False claims that limited, legally-protected industrial action at Patrick’s Port Botany container terminal is causing major shipping delays, including to medical supplies, are nothing more than an attempt to use community fear to force through attacks on workplace rights, according to the Maritime Union of Australia.
The union said that claims that 40 container ships were sitting off the NSW coast waiting to unload was an outright lie, with vessels due to berth at Patrick’s terminal in the coming days all still travelling towards Sydney. The Patrick terminal is currently unloading several vessels, with more due to arrive this week.
The only industrial action that has occurred at the Patrick container terminal in Port Botany has been a single 4 hour-stoppage about four weeks ago, along with bans on working excessive hours.
In recent days, Patrick management cancelled three consecutive night shifts — on Friday, Saturday and Sunday nights — preventing any containers from being unloaded or transported from the terminal. Patrick also closed the terminal for eight hours at the start of the month to undertake civil construction works.
This morning, wharfies asked Patrick management to identify any containers carrying medical supplies, either on the dock or on berthed vessels, so they could be prioritised. Supervisors were unable to identify a single medical container in need of transport.
The MUA wrote to Patrick at the start of the September seeking to arrange measures to ensure medical supplies were not impacted by industrial action. That approach was rejected by Patrick.
The MUA last week wrote to Patrick offering to suspend all industrial action at Patrick terminals for a month, if the company withdrew attempts to strip away existing workplace conditions and resume meaningful negotiations. That offer was also rejected.
In June, the MUA offered Patrick a 12 month rollover of the current workplace agreement with a 2.5 per cent wage increase, allowing the company to get through COVID crisis. The company rejected that offer, instead proposing a new agreement that would strip away 50 pages of conditions covering things like family-friendly rosters, salaries and other workplace conditions.
MUA National Secretary Paddy Crumlin accused Patrick management of deliberately escalating the dispute in an attempt to use political and public concerns to drive through cuts to workplace conditions.
“This dispute has been manufactured by Patrick, with management rejecting all attempts by the union to resolve the issue and remove the need for industrial action,” Mr Crumlin said.
“The company rejected the union’s offer to roll over the existing workplace agreement, they rejected our offer to suspend all industrial action, and they rejected our attempts to put procedures in place that would ensure no impacts on vital goods like medical supplies.
“Patrick has also deliberately misled the media and public with false claims about massive delays and ships being unable to unload in an attempt to use community pressure to drive through attacks on workplace rights.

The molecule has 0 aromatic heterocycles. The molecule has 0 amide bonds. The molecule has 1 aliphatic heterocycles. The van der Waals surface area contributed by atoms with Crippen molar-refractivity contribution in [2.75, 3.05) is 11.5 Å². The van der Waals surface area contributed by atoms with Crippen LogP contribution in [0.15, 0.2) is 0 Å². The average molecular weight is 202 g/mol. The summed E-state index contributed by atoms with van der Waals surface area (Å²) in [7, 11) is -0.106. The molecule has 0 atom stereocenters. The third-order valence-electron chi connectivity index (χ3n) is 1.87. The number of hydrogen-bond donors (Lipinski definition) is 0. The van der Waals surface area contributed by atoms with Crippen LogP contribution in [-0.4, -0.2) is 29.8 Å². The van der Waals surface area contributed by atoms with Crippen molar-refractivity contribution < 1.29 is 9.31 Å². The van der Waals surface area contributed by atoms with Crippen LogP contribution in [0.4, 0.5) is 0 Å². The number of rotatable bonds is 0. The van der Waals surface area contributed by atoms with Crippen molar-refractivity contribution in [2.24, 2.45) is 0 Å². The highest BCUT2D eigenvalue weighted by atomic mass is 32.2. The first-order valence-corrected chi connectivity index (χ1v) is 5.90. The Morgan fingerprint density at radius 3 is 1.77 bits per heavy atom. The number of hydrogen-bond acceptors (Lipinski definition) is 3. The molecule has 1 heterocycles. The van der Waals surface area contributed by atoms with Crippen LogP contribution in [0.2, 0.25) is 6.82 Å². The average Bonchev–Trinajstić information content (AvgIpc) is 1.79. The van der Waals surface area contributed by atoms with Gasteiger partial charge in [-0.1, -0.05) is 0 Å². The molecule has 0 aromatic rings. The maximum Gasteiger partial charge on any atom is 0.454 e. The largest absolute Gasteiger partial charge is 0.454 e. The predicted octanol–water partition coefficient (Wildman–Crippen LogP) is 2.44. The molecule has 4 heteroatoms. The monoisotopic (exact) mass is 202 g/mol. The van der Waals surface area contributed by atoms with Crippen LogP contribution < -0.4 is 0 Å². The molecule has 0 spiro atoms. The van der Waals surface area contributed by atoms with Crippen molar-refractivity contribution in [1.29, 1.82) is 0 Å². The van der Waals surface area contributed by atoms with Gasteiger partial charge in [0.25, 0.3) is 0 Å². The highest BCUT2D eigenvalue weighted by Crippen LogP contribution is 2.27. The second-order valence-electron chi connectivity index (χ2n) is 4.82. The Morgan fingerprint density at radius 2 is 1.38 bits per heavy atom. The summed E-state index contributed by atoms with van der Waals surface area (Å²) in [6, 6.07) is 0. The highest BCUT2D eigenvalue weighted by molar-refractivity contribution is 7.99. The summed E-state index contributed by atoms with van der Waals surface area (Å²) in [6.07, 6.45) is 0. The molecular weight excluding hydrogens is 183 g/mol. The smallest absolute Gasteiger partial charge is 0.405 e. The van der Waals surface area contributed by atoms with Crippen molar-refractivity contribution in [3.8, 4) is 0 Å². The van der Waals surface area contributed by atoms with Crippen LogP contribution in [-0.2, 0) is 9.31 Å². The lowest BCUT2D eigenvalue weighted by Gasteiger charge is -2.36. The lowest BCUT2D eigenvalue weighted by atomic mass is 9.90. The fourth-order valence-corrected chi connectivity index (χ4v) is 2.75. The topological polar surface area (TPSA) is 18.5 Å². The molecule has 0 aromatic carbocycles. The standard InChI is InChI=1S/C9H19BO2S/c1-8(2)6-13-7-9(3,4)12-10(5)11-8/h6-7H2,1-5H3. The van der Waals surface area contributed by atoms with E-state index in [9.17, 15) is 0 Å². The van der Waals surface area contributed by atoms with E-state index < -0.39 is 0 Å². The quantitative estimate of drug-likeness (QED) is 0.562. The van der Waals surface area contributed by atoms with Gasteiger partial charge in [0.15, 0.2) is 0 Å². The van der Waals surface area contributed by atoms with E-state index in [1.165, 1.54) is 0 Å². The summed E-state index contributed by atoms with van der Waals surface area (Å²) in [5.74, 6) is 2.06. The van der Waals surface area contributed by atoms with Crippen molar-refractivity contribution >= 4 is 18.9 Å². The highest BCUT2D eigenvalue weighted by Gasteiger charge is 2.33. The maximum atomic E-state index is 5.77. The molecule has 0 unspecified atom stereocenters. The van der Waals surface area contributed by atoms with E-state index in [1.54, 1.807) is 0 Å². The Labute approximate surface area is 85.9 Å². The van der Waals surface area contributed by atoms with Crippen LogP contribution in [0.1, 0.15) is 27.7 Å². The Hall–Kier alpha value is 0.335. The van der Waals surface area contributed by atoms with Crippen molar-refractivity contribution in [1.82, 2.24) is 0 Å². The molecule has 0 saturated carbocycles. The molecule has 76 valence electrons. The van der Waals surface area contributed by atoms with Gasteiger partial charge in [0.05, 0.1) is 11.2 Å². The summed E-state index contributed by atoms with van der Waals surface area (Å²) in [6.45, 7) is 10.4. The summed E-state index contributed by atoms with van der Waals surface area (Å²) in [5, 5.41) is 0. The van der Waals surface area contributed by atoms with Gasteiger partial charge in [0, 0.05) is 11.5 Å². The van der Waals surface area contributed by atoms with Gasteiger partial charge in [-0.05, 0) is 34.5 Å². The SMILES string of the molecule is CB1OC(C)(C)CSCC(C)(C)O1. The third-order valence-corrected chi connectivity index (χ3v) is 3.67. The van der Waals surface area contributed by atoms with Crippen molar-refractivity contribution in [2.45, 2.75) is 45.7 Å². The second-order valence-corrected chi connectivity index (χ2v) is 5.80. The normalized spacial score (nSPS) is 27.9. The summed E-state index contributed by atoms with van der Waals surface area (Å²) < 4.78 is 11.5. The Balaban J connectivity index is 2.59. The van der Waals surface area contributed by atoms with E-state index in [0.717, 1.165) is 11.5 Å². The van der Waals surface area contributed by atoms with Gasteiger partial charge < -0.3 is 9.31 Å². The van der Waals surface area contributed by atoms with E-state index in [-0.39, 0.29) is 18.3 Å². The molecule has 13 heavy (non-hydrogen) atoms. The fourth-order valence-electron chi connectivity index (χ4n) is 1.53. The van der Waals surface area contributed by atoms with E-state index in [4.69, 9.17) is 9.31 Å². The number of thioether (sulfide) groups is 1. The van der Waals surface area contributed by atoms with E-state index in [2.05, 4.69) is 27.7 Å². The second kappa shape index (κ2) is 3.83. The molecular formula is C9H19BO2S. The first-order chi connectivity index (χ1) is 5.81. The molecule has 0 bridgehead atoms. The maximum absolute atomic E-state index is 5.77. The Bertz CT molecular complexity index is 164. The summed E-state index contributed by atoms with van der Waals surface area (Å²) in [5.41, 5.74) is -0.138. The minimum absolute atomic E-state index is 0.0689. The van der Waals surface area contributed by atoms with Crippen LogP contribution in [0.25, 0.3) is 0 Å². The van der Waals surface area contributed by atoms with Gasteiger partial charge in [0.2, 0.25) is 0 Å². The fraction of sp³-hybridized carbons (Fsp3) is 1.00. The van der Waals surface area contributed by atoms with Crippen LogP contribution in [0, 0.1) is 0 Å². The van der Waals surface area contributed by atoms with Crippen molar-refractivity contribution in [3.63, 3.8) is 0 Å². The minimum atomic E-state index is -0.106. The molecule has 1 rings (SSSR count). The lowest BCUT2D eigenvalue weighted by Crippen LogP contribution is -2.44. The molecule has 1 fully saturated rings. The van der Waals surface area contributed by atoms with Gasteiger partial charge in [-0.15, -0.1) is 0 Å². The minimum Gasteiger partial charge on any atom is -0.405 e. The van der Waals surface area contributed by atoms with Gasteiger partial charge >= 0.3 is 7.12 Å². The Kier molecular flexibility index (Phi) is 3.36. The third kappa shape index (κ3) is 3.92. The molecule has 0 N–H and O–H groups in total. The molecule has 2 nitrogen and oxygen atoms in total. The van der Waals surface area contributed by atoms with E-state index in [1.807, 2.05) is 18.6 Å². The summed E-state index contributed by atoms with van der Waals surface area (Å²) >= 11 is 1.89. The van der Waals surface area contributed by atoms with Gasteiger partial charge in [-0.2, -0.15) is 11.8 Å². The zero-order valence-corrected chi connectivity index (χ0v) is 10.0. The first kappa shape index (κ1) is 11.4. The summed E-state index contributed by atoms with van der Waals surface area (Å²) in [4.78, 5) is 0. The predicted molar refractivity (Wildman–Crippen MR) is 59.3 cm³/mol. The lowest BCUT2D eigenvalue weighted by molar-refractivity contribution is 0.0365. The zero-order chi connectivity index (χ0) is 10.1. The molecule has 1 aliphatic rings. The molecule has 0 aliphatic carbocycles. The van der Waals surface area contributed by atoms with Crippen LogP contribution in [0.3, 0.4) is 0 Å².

“In recent days, Patrick management has cancelled three consecutive night shifts, preventing vessels from being unloaded or containers from leaving the port. Any delays at the terminal are the direct result of these management actions, not the legal and limited industrial action.
“The company has also stood down 32 workers at the port in an attempt to escalate conflict at the Port Botany terminal.
“The Australian public are falling victim to deliberate provocation by a multinational corporation willing to go to any length to slash the workplace rights and conditions of their workforce.”
Mr Crumlin said the company’s application to the Fair Work Commission to halt protected industrial action would expose the fact that delays have overwhelmingly been the result of management, rather than union actions.
“Patrick has been making extraordinary and unfounded claims, which will be exposed for what they are by this legal action,” he said.
“The fact is, the company has been responsible for the overwhelming majority of disruptions and delays at the terminal, through terminal closures and shift cancellations.
“There is absolutely no way the limited, legal forms of industrial action undertaken by wharfies are capable of causing the massive delays claimed by the company without any evidence.
“Our members have worked throughout the COVID crisis to keep the economy ticking over. In fact, it was our efforts to implement separation, segregation and sanitisation protocols that ensured not one day was lost at any Patrick terminal throughout the crisis.
“Patrick is not doing it tough. They have achieved record productivity, market share and profits in recent years. The board of Patrick owner Qube just awarded themselves more than $10 million in bonuses after securing over $19 million in Jobkeeper.”
Some of the changes Patrick is seeking to impose include:
– the ability to vary rosters and hours of work at management discretion with no effective recourse to the dispute settlement procedure, which would allow wages of workers to be cut;
– the removal of all current family friendly rosters from the agreement with one common roster across all sites;
– a freeze on more permanent labour and move to increased casual and irregular labour;
– the complete removal of employee input on training, skills and roles;
– a requirements for wharfies to work during rostered time off;
– a reduction in standby, notification, order of pick and minimum allocation periods so important for shift workers’ quality of life;
– the removal of dispute resolution clause, taking away the right to dispute unfair change in the workplace;
– the removal of all local, terminal-specific arrangements from the agreement; and
– a reduction to the union rights clause, including around meetings and training for delegates.